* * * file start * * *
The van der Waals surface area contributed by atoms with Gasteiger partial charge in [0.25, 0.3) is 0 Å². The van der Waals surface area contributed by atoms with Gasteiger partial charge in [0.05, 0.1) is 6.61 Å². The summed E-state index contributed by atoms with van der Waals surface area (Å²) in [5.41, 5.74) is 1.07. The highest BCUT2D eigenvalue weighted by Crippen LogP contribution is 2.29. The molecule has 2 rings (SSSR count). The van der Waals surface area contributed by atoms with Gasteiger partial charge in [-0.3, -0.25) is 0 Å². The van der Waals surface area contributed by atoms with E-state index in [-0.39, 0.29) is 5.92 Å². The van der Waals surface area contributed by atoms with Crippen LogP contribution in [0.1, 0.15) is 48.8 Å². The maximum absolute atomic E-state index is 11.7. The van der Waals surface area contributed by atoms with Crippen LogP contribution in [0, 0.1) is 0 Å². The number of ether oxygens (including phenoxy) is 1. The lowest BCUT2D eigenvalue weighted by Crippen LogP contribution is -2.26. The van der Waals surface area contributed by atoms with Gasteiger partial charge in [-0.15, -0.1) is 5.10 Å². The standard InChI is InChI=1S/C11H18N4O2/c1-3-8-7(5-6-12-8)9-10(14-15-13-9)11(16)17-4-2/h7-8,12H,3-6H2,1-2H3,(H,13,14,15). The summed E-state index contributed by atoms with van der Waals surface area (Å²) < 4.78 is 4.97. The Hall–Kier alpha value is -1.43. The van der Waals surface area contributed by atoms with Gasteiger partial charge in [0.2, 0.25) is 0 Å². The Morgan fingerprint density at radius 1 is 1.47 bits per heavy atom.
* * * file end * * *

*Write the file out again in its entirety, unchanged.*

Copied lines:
The van der Waals surface area contributed by atoms with Gasteiger partial charge in [0.25, 0.3) is 0 Å². The van der Waals surface area contributed by atoms with Gasteiger partial charge in [0.05, 0.1) is 6.61 Å². The summed E-state index contributed by atoms with van der Waals surface area (Å²) in [5.41, 5.74) is 1.07. The highest BCUT2D eigenvalue weighted by Crippen LogP contribution is 2.29. The molecule has 2 rings (SSSR count). The van der Waals surface area contributed by atoms with Gasteiger partial charge in [-0.3, -0.25) is 0 Å². The van der Waals surface area contributed by atoms with E-state index in [-0.39, 0.29) is 5.92 Å². The van der Waals surface area contributed by atoms with Crippen LogP contribution in [0.1, 0.15) is 48.8 Å². The maximum absolute atomic E-state index is 11.7. The van der Waals surface area contributed by atoms with Crippen LogP contribution in [0, 0.1) is 0 Å². The number of ether oxygens (including phenoxy) is 1. The lowest BCUT2D eigenvalue weighted by Crippen LogP contribution is -2.26. The van der Waals surface area contributed by atoms with Gasteiger partial charge in [-0.15, -0.1) is 5.10 Å². The standard InChI is InChI=1S/C11H18N4O2/c1-3-8-7(5-6-12-8)9-10(14-15-13-9)11(16)17-4-2/h7-8,12H,3-6H2,1-2H3,(H,13,14,15). The summed E-state index contributed by atoms with van der Waals surface area (Å²) < 4.78 is 4.97. The Hall–Kier alpha value is -1.43. The van der Waals surface area contributed by atoms with Gasteiger partial charge in [0.2, 0.25) is 0 Å². The Morgan fingerprint density at radius 1 is 1.47 bits per heavy atom.